The Courier News from Blytheville, Arkansas on April 12, 1954 · Page 7
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The Courier News from Blytheville, Arkansas · Page 7

Blytheville, Arkansas
Issue Date:
Monday, April 12, 1954
Page 7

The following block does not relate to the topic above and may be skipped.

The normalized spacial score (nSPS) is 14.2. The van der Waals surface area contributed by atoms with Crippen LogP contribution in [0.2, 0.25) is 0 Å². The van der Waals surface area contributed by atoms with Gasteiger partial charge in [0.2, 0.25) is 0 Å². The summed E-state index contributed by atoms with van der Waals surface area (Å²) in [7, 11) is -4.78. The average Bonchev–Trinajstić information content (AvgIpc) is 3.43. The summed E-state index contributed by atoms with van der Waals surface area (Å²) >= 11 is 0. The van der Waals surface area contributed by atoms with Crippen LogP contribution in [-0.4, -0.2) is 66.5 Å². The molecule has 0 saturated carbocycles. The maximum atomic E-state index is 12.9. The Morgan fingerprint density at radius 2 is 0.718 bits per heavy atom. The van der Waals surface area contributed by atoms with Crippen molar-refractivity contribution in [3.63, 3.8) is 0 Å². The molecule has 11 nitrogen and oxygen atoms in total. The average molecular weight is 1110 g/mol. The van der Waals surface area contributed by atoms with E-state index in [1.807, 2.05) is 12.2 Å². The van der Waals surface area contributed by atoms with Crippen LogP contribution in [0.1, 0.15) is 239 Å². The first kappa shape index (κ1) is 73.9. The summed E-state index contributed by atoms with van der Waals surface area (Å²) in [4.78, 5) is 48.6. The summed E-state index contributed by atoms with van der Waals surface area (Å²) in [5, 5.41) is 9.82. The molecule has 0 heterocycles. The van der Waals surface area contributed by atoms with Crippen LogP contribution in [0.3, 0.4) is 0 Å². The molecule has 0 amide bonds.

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MONDAY, APRIL 12,1954 BLYTHEVTLTJE (ARK.) COURIER NEWS Surplus of New Cars Causes 'Black Market' in Reverse By JAMES G. CROSSLEY NEA Staff Correspondent CLEVELAND — (NEA) — A new car "black market" in reverse — caused by overproduction instead of shortages — is flourishing on used car lots across the nation this spring. Instead of being sold at premium prices, as they were during the years of wartime scarcity, 1954 models are being sold as new cars by second hand dealers at less than showroom prices. Many of them are actually brand new cars, obtained by the used car dealers through one of several methods at wholesale prices, usually from overstocked dealers. But some are what the trade calls "spun-ins"—cars which have been towed long distances to the lot, abused while being driven there, or even damaged in shipment. It Is not illegal, but the so-called "bootleging" has Detroit motor mon- guls worried enough to issue stern warnings to their franchised dealers. In some cities, dealers themselves are slashing prices to meet the competition; others are banding together in advertising campaigns to warn the public they may be getting fleeced when they buy new cars away from the showroom. Early this year Henry Ford II said: "We have received a number of complaints directly tracable to our own dealers. We will deal with each case on an individual basis." And Harlow H. Curtice, president of General Motors, chastised "the selfish desire on the part of some dealers for a quick profit." He warned that G- M. dealers' performances would be watched closely. Optomists .in auto circles say it's no worst than a bad case of indigestion. It*' (imply overproduction and maldistribution," says Earl Burrows secretary of the Cleveland Auto Dealers Association. "Temporarily the dealer network is having diffi- .culty absorbing the cars. It is an Industry problem We will solve it." Even so, one Cleveland dealer used estimated 25 or 30 new cars on used lots. "Some of these care wers probably damaged in transit," he says. "Such cars are auctioned to anyone who will bid and could be fixed up by enterprising used-car dealers." In Akron, O., a newspaper disclosed that scores of new cars were leaking Into the used-car market there. One of the fringes of the operation was an Akron man with a long time police record. The paper also found cors assiged to a fictitious Miami, Fla., address which was palatible residence in an ultra-exclusive section. There are several standard methods of diverting new cars to used- car lots.: First, an authorized dealer may take a small profit by selling direct to the used.-ear man, usually away from his territory. Second a used-car dealer can pose as an auto rental agency or an auto fleet leasing company. Third, used - car dealers some distance away from Detroit can trade on freight rates which can amount to as much as $400. A car can even be bought retail in Detroit and driven through with another towed behind to give a fine price advantage on the used car lot. * * * The South, Southwest and Pacific Coast are particularly beset by "car-legging." In Dallas, Tex., several used-car lots advertise new cars constantly. ADS LIKE THESE, superimposed on a background of a plentiful supply of new cars, typify the sales approach of used-car dealers with 1954 models ("under 200 miles") for sale. Ad warning about price tags in counter-attack by new car dealers. A low estimate of the number of cars normally on lots, given by J. N. Whitehurst, general manager of Authorized New Car Dealers of Dallas, Inc., was 500. "The purchasers cannot be sure the cars are really new, and, therefore, they lose the factory guarantee," said Whitehurst. "Also, the title might not be clear." However, in Kansas City the au- troized agencies believe the bootleg boom is collapsing. They estimate 40 to 50 new cars normally on the lots, but say seven or eight of the lot dealers have quit. Their reason: too close profits and too many headaches. * • * Chicago also reports little bootlegging. Ed Cleary, general manager of the Chicago Automobile Trade Association, says the organization has disciplined only three of their 485 members. He pointed out, however, that the city has a mail-order type establishment which claims to get 17 or 18 per cent discount on new cars. It trades with armed forces personnel primarily. Authorized dealers in Washington, D. C., have escaped the competition, too. A tough dealers' association and a stringent auto registration law make under-table dealing impossible. They keep a close check on serial numbers. But one western dealer, recently quoted in Automotive News, ordered only 35 per cent of his normal quta. He told the factory he'd "buy the other 66 per cent cheaper on the bootleg market." * * • On the other hand, the nation's used-car people have answered right back. They particularly do not like the word "bootlegging." R. W. Workan, president of the National Used Car Dealers Association, says "bootlegging" implies illegal action. Any used-car dealer who possesses new cars obtained them in a completely lawful manner. "We are not pointing our fingers at the franchised dealers, nor do we take sides," says Workman. "We are interested in having the term 'bootlegger' eliminated. If the term must be used because of the lack of some other name, then it should be applied to the right people." Regardless of the name it is called, the leak of new cars is causing a headache to dealers in many communities. New York papers carry ads for cut-priced new cars. The practice is rampant in Brooklyn and other boroughs. C. Roy Palmer, executive vice president of the Brooklyn and Long Island Automobile Dealers Association, says that one used-car dealer in Queens County sold 2000 new-model cars last year, 1100 of them one make. * • » "Many of theae can are not new at all," says Palmer. "It's really a fraud on the public. Theae dealers have no service department to take care of the new cars. An authorized dealer spends about $150 getting a car ready to sell. These people just rip the paper off and put the car on the lot." On the west coast the gimmick is the "phantom" freight charge. In the San Francisco-Oakland area, for instance, the Better Business Bureau says the freight rate is $400 per car. But on one side of the bay the rate is reported to be only $300 per car. Most of the used-car dealers drive the cars out in caravan, and the cost is even less. A Better Business Bureau report from Seattle said 42 new model cars arrived there recently in one caravan. Also, in the Los Angeles area it is reported that 40 per cent of the new Cadillacs sold there are "bootlegged." Rain Breaks Drought After Prayers Offered ROTAN, Tex. (JP)—The pastor of Rotan's First Baptist Church announced at the start of morning services yesterday that prayers for rain would be held each Sabbath until it rained. Minutes later light drizzle began falling. Dr. Laurence Hays Interrupted his sermon and exclaimed: "That's rain:" A member spoke up, "Now is the time to pray," and prayers were offered. The preaching resumed. Ten minutes later it began to pour down on this drought-hurt west Texas town. The pastor again interrupted his sermon and asked the congregation to stand and thank the Lord. A total of .71 of an inch fell during the services. AGAIN . . . The RAZORBACK DRIVE-IN LEADS THE WAY! Television Specials In Take Home Packages: ITALIAN SPAGHETTI (Razorback's Famous Italian 4 AA Style Sauce, with Hot Rolls - - ONE FULL QUART | n \J\J 1.25 $1.00 OUR FAMOUS BOSTON BAKED BEANS, ONE PINT CQ(f !/ 2 FRIED CHICKEN (Golden Brown, with French Fries and Hot Rolls) !/2 DOZ. FRENCH FRIED SHRIMP (Jumbo Size, with French Fries and Hot Rolls) Just Drive Up to the Curb If You Don't Want to Come In— All In Take Home Packages THICKEST MILK SHAKE IN TOWN 25e BANANA SPLIT 30e H.RES FAMOUS ROOT BEER lOc Try the Razorback's Take Home Packages -Have More Time to Enjoy Yourselves! Vast Business Survey At Dallas By ROBERT H. JOHNSON JR. DALLAS Lf>—Dallas is the guinea pig in a study that may help a merchant in Cleveland or Phoenix decide whether to put four more floors on his downtown building or to set up shop on the outskirts of town. If you're just thinking about getting started in business for yourself, maybe it will help you to decide whether to rent space on main street or find a spot in the suburbs. That's what the U. S. Census Bureau hopes will be the value of the most intensive retail business survey it has ever made in a single metropolitan area. The survey was started last Jan. 12 under the direction of Henry Wulff of Washington, chief of the Census Bureau's retail trade section. From time to time he has come here to work on it with James W. Stroud, regional supervisor of the bureau. Wulff said he expects the results to be published between late June and midsummer. He expects the field work to be completed within a week. The main object of the survey is to study an apparent trend toward decentralization of retail business —find out what businesses are most affected and why. Wulff said it's even possible the survey will show the trend has reversed itself — that downtown business centers are becoming more entrenched. British to Push Mau Mou Bottle NAIROBI, Kenya (£>)—-The British say their two-month attempt to negotiate a peace with the Mau Mau has failed. They promise to push their anti-white terrorist organization with new vigor. Acting Gov. Sir Fredrick Crawford, acknowledging that the try at arranging mass surrenderers had fallen through, said RAF Vampire jets would aid the terrorists. OSCEOLA NEWS Pitch Club M«eto Mrs. Maude Hudson was hostess to the Widows Pitch Club Thursday night. Guests joining the members were Mrs. Nelle Kent. Mrs. John Enochs. Mrs. Bob Cromer and Miss Mary Outlaw. A dessert course was served. Spring flowers were used to decorate the Hudson's apartment. Bridge Club Meet* Mrs. Melvin Speck was hostess to her Mid-Week Bridge Club Wednesday afternoon. Mrs. Joe Cullom. Jr.. and Mrs. Bruce Colbert were guests. Spring blossoms were used to decorate Mrs. Speck's home. A dessert course was served. Club Mas Bane* The 36 Club gave their monthly dance Thursday night at the Rebel Club. The hosts were Mr. and Mrs. BUI Elias, Mr. and Mrs. G. L. Waddell, Mr. and Mrs. Ray Morgan, Mr. and Mrs. Bill McMath. Mr. and Mrs, Bill Joe Edrington, Mr. and Mrs. Bob Kendrick, Dr. and Mrs. M. S. Nickol and Mr. and Mrs. Royal Langston. Among the pre-Easter parties given during the week was the luncheon and canasta party given by Mrs. C. E. Dean, complimenting her sister, Mrs. A. C. Fields of Union City. Tenn. The affair, which was given Police Aid Boat-less Navy Quincy, Mass. (£>}—City Bolice had to rescue two sailors adrift in a small boat yesterday because the Navy was caught without a boat. Joseph E. Forti of Medford and Richard J. Greer of Quincy, both attached to the Squantum Naval Air Station, were rowing in the bay when they lost an oar. Fellow Navy men on shore noticed their plight and called the harbor police to the rescue because the naval air station didn't have a boat available. Wednesday, was held in the Noble Hotel in Blytheville. The sixteen puests were seated at an L-shaped table, which was centered with spring arrangements of pink fantasy tulips, blue iris and white narcissi. At each plate were rabbits carrying; baskets of engs. Mrs. Dean greeted her guests wearing a silk print spring dress featuring a white bolero. Mrs. Fields was attired in a navy blue sheer with gray and yellow accents. Following the luncheon, the guests spent the afternoon playing canasta in the Pine Room. The honoree was presented a gift and prizes went to the high score winners at each table, including Mrs, John Enochs, Mrs. J. L. Ward, Mrs. C. E. Sullenger and Mrs. Harry Driver. PcmonaU Mrs. Jessie Cramer and Mrs. Bob Howerton shopped in Memphis Wednesday. Jimmie Weitblngton of Atlanta, Ga.. was an overnight guest of his uncle. B. A. Cox, on Wednesday night. Among those from Osceola attending the 20 Club fashion show in West Memphis Thursday were Mrs. W. C. Mason, Mrs. Tal Tongate. Mrs. Searcy Meors, Mrs. Jettie Driver", Mrs. Frank Williams. Mrs. Guy Driver, Mrs. Roy Cox, Mrs. Bob Glllespie and Mrs. David Laney, who was one of the models. Mrs. Hyman Weinberg entertained her bridge club at the Seminole Club Thursday afternoon. A dessert course preceded the bridge games. Mrs. David Laney was a Memphis visitor Wednesday. Mrs. Ed Shippen and Miss Ruth Massey were in Memphis Wednesday to see Dr. L. D. Massey. who is a patient in Campbell's Clinic. Dr. Massey is expected home during this week end. Mr. and Mrs. Bob Hesley have as their guests, Mrs. Hesley's parents, Mr. and Mrs. G. B. Ashton of Chicago. Mrs. Hesley and son, Scottie, are returning with them today by automobile for a three weeks visit. Mrs. Elsie Edrington, Mrs. Pat For The COURIER NEWS In Caruthersville, Mo. CALL EUGENE CARNELL Caruthersville 473 biggest penny in the world... supplied by your public wafer supply system. Yes, ffie penny you spend for water has the highest purchasing power in the world. For less than ten of these pennies you get a ton of water delivered right to your faucets. Yet few of us stop to consider that this convenient, reliable, low-cost service is due to the efficiency of America's public water supply systems. A good water supply rarely receives public recognition because, like good health, it is taken for granted. But it is the community's greatest asset, guarding health, life and property. Blytheville Water Co. "Water Is Your Cfitaptst Commodity" Kinard p.nd Miss Ruby Anabel left Wednesday for Washington, D. C., to spend n week where Mrs. Ed- rlngton will visit her son, Charles, who is stationed there in the Navy. Mr. and Mrs. Gene Butler began construction on their new home Monday which is in the new Watson addition. Mrs. Charlie Lowrance Is in Columbia, Mo., visiting her son, Col- lie, who U m student «t. «* Vnt> rersity of Missouri. Mr. and Mrs. Jasper Tomasoa and son, Russel, were in Memphii Thursday for the Cardinal bail game. Miss Jean Driver Kendrick, •*** dent at the University of ArkaMM» is home for a week's viaH. Mrs. 0. W. Massengill and |fra. J. B. Strickling were araonf In Memphis Thursday. Tomorrow Is The Last Day 1 To *rt Yo*r BEAUTYREST MATTRESS 1 o Wee* Pays for it! CNo Carrying Charge) Furniture & Appliances BE SAFE— CLEAN BEFORE STORING! Beltway Cltantrt — Your Spring Cleaning Headquarters — Now Offers EXPERT FUR CLEANING & GLAZMG ALL WORK GUARANTEED BESTWAY CLEANERS MEMBER NATIONAL INSTITUTE OF DRY 1920 W. MAIN Phont 2408 RELIABLE— (JAR SERVICE Tire Repair Lubrication Road S«rvict Washing Experienced Personnel To Serve To«. •Battery fa-riot Lion Oil Cat* and Trucks Calfe* tor MM! Df*v*rc4. AN Trt*«N« FttMf Inmre* Whfth In O«r CM**. WILSON AUTO SERVICE A»h A Second Andy MOMC, M|T. PfeMM> MM Lawn and Power Mowers and Repaired Ph«n« 2191 Remember afaoi WELDING hi our Shop or on the Job MACHINE WORK We are equipped to do anf type or siae Job. F. L WICKER MACHINE SHOP 620 East Main St. For Fine Foods, Choose PICKARD'S GROCERY & MARKET Nationally Advertised & Fancy Groceries 2043 Call In Come In 1044 Chick. LAUNDRY & DRY CLEANING COLD STORAGE FOR FURS, WOOLENS AND BLANKETS 4474 PHONES 4475 NU-WA LAUNDRY CLEANER We Give Rajrle Stamps